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Ontario Grain Farmer Magazine is the flagship publication of Grain Farmers of Ontario and a source of information for our province’s grain farmers. 

Demystifying social media

Facebook and Twitter aren’t just for teenagers

DO?YOU?TWEET??If not, you may be missing out on an entire world of community, education and fun that social networks such as Twitter and Facebook provide.


While high-tech communication tools and Ontario agriculture may not seem like an obvious fit, the Ontario agriculture community has adopted these tools to fit their own needs, creating a very active, encouraging and informative community to support and promote farmers and the agriculture industry.

what is it?
Social Media is a very broad term used to describe online networks of users connected by interests, location or mutual friends.  Some of the most popular social networks are Facebook and Twitter, currently having 500 million and 200 million users respectively.

One of the big differences between Twitter and Facebook is that Facebook is designed to help you connect with individuals you already know in real life, while Twitter connections are largely individual or organizations that you may not know in real life, but who are publishing content that is of interest to you.

That being said, many Ontario agriculture organizations have a presence on Facebook, and by “liking” their page, you will receive updates and event news in your newsfeed.

how does it work?
Every social network has its own set of behaviours and rules, which you should make yourself aware of before diving in. For the Ontario agriculture community, tweets are organized through the use of hashtags. A hashtag is a keyword prefaced by a # symbol. This makes the keyword a hyperlink, and if clicked, searches all of the millions of posts on Twitter to show just the tweets containing that keyword. In Ontario, many in the agriculture community add the hashtag #OntAg to help other users find their posts. Another common tag for general agriculture tweets is #agriculture.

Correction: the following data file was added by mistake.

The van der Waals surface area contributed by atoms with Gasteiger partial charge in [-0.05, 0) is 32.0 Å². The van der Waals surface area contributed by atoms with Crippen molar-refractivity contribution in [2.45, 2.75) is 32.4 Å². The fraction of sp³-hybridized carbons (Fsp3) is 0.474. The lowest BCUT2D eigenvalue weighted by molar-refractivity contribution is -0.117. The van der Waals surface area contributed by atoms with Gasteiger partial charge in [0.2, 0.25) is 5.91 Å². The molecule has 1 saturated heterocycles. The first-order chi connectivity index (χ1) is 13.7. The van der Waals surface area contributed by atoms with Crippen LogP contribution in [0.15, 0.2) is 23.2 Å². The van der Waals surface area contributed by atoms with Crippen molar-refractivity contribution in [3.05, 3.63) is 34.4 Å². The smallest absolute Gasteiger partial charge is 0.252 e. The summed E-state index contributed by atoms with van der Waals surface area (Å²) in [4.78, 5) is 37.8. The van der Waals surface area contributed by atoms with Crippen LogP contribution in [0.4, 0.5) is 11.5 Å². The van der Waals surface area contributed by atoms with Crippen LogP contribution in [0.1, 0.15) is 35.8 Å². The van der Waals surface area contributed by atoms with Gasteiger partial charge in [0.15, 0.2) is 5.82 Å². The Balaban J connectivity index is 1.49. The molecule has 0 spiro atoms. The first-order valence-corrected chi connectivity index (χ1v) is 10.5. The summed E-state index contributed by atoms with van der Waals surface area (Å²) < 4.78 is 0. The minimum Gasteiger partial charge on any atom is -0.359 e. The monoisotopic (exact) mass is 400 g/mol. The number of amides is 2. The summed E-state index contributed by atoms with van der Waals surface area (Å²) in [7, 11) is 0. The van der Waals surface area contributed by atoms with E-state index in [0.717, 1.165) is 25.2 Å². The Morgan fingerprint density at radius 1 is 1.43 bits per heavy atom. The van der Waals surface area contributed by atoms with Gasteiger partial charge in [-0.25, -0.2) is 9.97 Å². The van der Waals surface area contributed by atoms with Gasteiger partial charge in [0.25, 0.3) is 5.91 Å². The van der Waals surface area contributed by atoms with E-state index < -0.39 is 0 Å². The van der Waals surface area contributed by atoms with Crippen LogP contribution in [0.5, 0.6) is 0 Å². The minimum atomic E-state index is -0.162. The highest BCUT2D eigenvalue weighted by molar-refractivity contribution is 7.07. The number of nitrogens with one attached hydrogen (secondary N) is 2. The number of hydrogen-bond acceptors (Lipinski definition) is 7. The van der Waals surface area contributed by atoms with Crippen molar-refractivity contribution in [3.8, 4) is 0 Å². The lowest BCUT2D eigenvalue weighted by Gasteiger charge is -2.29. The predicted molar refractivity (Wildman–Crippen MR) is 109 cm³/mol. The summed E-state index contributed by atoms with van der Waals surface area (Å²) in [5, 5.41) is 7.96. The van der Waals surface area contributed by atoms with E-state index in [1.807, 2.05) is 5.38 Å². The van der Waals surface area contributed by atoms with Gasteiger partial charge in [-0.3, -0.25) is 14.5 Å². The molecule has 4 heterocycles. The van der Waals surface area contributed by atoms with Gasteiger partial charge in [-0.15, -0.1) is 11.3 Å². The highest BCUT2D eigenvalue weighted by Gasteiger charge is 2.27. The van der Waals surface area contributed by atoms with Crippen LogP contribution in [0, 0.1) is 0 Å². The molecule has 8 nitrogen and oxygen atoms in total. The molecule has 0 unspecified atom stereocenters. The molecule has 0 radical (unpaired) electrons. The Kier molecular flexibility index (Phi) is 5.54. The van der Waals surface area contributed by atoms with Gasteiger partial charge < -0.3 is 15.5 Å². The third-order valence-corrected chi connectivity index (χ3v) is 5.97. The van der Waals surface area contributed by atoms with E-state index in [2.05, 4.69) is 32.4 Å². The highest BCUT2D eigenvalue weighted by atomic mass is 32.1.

For Rebecca Hannam (username – RebeccaHannam), an Agriculture Business student at the University of Guelph, one of the most beneficial aspects to the agriculture community is the ability to have mass influence.  “With just one tweet, you can reach thousands of people,” said Hannam. “I think the more people having conversations about agriculture, the better. Everyone eats, so it is a good opportunity to join in the conversation about what we do.”

Ontario Federation of Agriculture Director-at-Large Wayne Black (username- WaynekBlack) sees value in social media as a professional development tool. “It is great for keeping up to speed on agriculture news. Press releases, events, opening reports on crops…it’s all there,” he said. “It’s sort of like reading the headlines to get an overview. “

Black also sees social media as a means to promote agriculture. “The media has a gap they want to fill. Do you want it to be filled by the activists or do you want to share all the good stuff agriculture has to offer?” The act of agriculture telling its own story has been dubbed “agvocacy.” Mike Haley (username – FarmerHaley), a grain farmer in Ohio, coined the term to describe the agriculture industry using social media to champion agriculture publically.

On Tuesday evenings from 8 to 10 p.m., search for the hashtag #agchat and you will find a moderated and very active conversation with agriculture professionals from around the world. By adding this hashtag to your tweets, you can engage with and contribute to the conversation. For an amateur tweeter, this is a great way to find new users to engage with and share your own expertise and opinions with the community.